1862: You Saby — blending Chinese Pidgin English and Chinuk Wawa in Oregon

Way back in the “frontier” era, when Oregon was a young state, you could publish an entire newspaper article in Chinook Jargon blended with the West Coast variety of Chinese Pidgin English.

printers devil
Printer’s devil (image credit: Internet Archive / BYU Library)

Pretty much everyone who read it understood it.

You saby?

you saby

YOU SABY.” — Nesika tenas diabola, wawa, mox Siwash charco copa John Chinaman‘s house, mima hias lapete illehee, tickay ishcum clean shirt, pe wake yaca tickey potlatch chickaman. John Chinaman charco hias sullix, pe yaca ishcum ick hias nipe, pe yacu John hias cocshat clone Siwash wakesiyah mimalous ick Siwash. Siwash hiack clataway, tenas alka charco hiu Siwashes, pe yaca clean out John Chinaman like one shoot-gun. “You saby?

— from the Portland (OR) Weekly Oregonian of November 15, 1862, page 3, column 2

I want you to know that I’m not 100.00% clear on the above passage. The word “diabola” is new to me. “Lapete” might be ‘priest’, lipʰrét“Yacu John” seems like a mistaken writing of “John yaka…”

Nonetheless, a decent knowledge of Chinook will give you a clear and detailed understanding of what’s being said.

I’ve underlined the parts that we can consider to be Chinese Pidgin English, and most of those are easy to grasp as well. (You might recall that I often say most White folks understood CPE really well.)

Some of the possible CPE stuff, though, might equally well be (A) English used in local Chinuk Wawa, which happened a lot, and (B) the editor interpolating his own English for humorous effect, just as he seems to do with Latin diabola ‘devil’. (See below.)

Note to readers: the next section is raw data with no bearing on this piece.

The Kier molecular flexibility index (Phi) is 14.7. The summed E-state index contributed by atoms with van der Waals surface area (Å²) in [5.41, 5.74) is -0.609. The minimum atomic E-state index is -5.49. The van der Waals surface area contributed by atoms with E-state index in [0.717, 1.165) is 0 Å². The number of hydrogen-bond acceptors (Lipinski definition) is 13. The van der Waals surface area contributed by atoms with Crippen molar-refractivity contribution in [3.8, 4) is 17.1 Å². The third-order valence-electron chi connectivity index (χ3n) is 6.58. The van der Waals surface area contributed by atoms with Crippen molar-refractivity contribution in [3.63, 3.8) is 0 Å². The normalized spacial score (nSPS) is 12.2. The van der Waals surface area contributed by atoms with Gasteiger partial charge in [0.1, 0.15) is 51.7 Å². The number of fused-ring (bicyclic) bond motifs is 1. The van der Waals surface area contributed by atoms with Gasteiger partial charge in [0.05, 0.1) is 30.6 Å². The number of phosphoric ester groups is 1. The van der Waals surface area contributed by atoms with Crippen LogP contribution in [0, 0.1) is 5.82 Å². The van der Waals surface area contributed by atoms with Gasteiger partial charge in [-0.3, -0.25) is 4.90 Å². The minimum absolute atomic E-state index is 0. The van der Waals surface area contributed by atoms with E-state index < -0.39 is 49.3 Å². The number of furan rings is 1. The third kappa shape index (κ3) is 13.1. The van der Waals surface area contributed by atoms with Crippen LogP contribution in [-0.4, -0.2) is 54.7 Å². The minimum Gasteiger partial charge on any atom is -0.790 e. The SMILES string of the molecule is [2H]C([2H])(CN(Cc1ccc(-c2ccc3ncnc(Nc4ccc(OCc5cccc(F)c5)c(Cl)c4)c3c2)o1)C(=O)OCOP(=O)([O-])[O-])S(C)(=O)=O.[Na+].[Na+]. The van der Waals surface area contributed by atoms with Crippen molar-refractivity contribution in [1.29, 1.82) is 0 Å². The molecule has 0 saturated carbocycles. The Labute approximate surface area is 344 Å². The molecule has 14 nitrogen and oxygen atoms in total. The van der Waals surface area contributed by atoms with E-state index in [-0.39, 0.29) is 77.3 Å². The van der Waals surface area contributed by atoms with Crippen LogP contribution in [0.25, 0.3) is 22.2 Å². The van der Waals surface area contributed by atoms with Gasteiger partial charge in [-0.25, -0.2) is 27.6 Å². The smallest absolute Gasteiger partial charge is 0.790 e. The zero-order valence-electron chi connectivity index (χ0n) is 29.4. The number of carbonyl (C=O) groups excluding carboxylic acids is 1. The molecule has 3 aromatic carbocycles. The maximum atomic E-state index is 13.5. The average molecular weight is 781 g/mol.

With these points out of the way, I’ll tell you what I take today’s article to be saying. Will you post a Comment below with any observations of yours?

“YOU UNDERSTAND.” — Our little devil [printer’s devil] says that two Natives came to John Chinaman’s house, downstream from the bishop’s place, wanting to pick up clean shirts, but they didn’t want to pay. John Chinaman got really mad, and he picked up this big knife, and John really wounded three [sic] Natives, just about killing one Native. The Natives hurried away; in a while there came a bunch of Natives, and they cleaned out John Chinaman like a shotgun. You understand?

Now I want to point out a couple of interesting features of the Jargon used there…

  • Mima is the adverb máyʔmi ‘downstream’, but it’s used here as if it were a preposition ‘downstream from’.
  • Hias lapete illehee is evidently háyás(h) lipʰrét (‘big priest’) compounded with ílihi (‘place’), in an “Inalienable Possession” structure that was surprisingly common in early-creolized Jargon. 
  • Potlatch chickaman (‘give money’) was also very common, as a way to express ‘paying’, as a synonym for the English/Métis French-sourced pʰéy(é).
  • Tenas alka (‘a little in the future’) is a novel way to express ‘after a while; pretty soon’, which is normally tənəs-líli (‘little-long.while’). I find it highly understandable, though. Seeing as how the rest of the Jargon here is quite good, and spelled in unique ways as if it’s from one person’s real knowledge, I suppose this is an expression some folks actually used. 

qʰata mayka təmtəm?
What do you think?